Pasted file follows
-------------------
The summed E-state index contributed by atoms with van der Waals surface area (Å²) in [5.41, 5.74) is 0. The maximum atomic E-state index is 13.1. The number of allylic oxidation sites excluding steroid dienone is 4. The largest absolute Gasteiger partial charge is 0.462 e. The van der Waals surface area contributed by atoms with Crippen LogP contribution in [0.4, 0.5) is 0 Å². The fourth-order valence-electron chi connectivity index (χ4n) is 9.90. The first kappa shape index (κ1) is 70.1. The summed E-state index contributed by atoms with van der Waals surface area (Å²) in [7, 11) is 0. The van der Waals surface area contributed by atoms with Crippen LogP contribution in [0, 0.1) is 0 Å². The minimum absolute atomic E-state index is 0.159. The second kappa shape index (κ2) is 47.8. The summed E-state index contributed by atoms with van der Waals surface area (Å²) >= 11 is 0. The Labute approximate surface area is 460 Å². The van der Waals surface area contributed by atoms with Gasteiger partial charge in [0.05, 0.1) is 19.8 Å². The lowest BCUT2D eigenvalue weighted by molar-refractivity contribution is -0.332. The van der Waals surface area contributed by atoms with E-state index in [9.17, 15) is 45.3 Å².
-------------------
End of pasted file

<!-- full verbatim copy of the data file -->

The summed E-state index contributed by atoms with van der Waals surface area (Å²) in [5.41, 5.74) is 0. The maximum atomic E-state index is 13.1. The number of allylic oxidation sites excluding steroid dienone is 4. The largest absolute Gasteiger partial charge is 0.462 e. The van der Waals surface area contributed by atoms with Crippen LogP contribution in [0.4, 0.5) is 0 Å². The fourth-order valence-electron chi connectivity index (χ4n) is 9.90. The first kappa shape index (κ1) is 70.1. The summed E-state index contributed by atoms with van der Waals surface area (Å²) in [7, 11) is 0. The van der Waals surface area contributed by atoms with Crippen LogP contribution in [0, 0.1) is 0 Å². The minimum absolute atomic E-state index is 0.159. The second kappa shape index (κ2) is 47.8. The summed E-state index contributed by atoms with van der Waals surface area (Å²) >= 11 is 0. The Labute approximate surface area is 460 Å². The van der Waals surface area contributed by atoms with Gasteiger partial charge in [0.05, 0.1) is 19.8 Å². The lowest BCUT2D eigenvalue weighted by molar-refractivity contribution is -0.332. The van der Waals surface area contributed by atoms with E-state index in [9.17, 15) is 45.3 Å².